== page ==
Zoellick to leave World, Bank, opening new battle
WASHINGTON - Agence France-Presse
World Bank head Robert Zoellick arrives to attend the economical forum in this Jan 11 photo. He is set to leave the job in June. AFP photoWorld Bank president Robert Zoellick’s announcement yesterday that he would step down at the end of June has launched fresh debates on a possible succeedor and the U.S. dominance at the global development lender.
Zoellick said on Feb. 15 that he would complete his five-year term, during which he shepherded the Bank and its members through the financial crisis that had a heavy impact on many of the world’s poorest countries.
“I’m very pleased that when the world needed the Bank to step up, our shareholders responded with expanded resources and support for key reforms that made us quicker, more effective and more open,” Zoellick said in a statement.
“The Bank is now strong, healthy and well positioned for new challenges, and so it is a natural time for me to move on and support new leadership.”
His departure sets up the second battle in less than a year over U.S. and European dominance of the Bank and the International Monetary Fund, the world’s two leading multilateral financial institutions. Thanks to an unwritten pact between European powers and the United States dating to 1945, all 11 Bank presidents have been Americans and all IMF managing directors have come from Europe.
Speculation on Zoellick’s successor has focused on three Americans -Secretary of State Hillary Clinton, Treasury Secretary Timothy Geithner and former Treasury chief Larry Summers.
But a fight could be looming. After IMF chief Dominique Strauss-Kahn’s sudden resignation last May, strong pressure arose from emerging economies to name a non-European to lead the Fund.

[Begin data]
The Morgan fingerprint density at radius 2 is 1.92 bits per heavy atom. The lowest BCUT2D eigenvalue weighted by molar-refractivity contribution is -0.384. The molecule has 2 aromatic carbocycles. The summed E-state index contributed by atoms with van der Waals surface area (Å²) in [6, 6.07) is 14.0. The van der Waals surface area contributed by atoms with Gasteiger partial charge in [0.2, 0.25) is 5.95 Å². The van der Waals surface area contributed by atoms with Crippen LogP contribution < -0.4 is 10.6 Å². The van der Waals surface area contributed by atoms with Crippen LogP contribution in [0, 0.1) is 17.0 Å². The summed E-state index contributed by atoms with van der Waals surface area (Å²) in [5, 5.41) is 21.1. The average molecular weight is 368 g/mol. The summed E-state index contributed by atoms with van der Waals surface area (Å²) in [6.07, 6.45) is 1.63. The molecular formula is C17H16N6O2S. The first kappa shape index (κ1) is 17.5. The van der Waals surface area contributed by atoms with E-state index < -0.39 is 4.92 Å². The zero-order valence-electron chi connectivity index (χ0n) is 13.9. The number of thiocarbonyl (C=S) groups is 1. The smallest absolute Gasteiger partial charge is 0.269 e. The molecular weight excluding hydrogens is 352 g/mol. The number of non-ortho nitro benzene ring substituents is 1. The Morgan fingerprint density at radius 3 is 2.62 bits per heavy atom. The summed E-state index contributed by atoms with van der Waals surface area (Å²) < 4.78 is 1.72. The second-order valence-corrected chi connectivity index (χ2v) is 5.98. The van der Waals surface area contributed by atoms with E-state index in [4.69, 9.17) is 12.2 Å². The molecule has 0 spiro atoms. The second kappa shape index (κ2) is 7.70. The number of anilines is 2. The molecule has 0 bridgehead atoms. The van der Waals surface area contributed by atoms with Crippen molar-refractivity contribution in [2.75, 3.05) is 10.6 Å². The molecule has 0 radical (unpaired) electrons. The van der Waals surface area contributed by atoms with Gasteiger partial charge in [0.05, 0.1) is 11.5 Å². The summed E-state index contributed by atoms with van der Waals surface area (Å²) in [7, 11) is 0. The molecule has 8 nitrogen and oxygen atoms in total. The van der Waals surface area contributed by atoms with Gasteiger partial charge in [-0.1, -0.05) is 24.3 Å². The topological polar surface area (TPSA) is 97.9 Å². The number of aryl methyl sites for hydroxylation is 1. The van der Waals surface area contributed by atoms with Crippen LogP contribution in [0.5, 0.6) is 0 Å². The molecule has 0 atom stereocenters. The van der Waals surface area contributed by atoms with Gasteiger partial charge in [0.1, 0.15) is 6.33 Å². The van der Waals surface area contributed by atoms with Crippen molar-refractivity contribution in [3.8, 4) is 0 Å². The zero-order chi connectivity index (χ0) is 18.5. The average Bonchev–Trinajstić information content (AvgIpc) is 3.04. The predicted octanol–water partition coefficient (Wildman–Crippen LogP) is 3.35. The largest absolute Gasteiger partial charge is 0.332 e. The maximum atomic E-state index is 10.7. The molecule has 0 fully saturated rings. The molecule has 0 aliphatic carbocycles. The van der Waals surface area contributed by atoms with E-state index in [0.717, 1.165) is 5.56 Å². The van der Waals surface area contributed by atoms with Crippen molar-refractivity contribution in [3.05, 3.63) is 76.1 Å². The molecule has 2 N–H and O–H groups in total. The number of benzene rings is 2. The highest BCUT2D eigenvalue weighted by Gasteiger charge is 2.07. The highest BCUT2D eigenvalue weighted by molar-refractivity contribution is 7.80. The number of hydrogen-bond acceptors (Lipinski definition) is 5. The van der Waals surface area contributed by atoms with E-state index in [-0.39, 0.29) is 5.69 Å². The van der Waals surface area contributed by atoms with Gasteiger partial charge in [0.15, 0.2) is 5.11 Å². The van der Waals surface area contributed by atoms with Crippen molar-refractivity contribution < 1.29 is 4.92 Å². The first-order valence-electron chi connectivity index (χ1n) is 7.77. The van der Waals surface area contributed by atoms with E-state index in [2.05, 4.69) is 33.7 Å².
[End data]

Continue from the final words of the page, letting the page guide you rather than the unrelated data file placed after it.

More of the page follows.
But backed by the leading economic powers, in the end French finance minister Christine Lagarde was chosen over several non-Europeans.
On Feb. 15, some five dozen international development organizations and activists said developing countries should have a greater say in choosing Zoellick’s successor.
“It is time for the US to publicly announce that it will no longer seek to monopolize the presidential position,” they said in an open letter.
“As the Bank only operates in developing countries, and has most impact in low-income countries, any candidate that was not supported by these countries would seriously lack legitimacy.”
“China hopes that the World Bank will select the next president based on the principles of openness, competition and merit,” Chinese foreign ministry spokesman Liu Weimin told reporters.
Brazil’s Finance Minister Guido Mantega said emerging country candidates should have “the same chance” to lead the Bank.
“I believe that the United States will continue to insist that it will be one of its representatives,” he said.
“We are working so that that does not happen.”
A former U.S. trade representative and deputy secretary of state, Zoellick took the job in July 2007, just as the U.S. financial crisis began to erupt. He replaced Paul Wolfowitz, a former U.S. defense secretary who resigned after two years.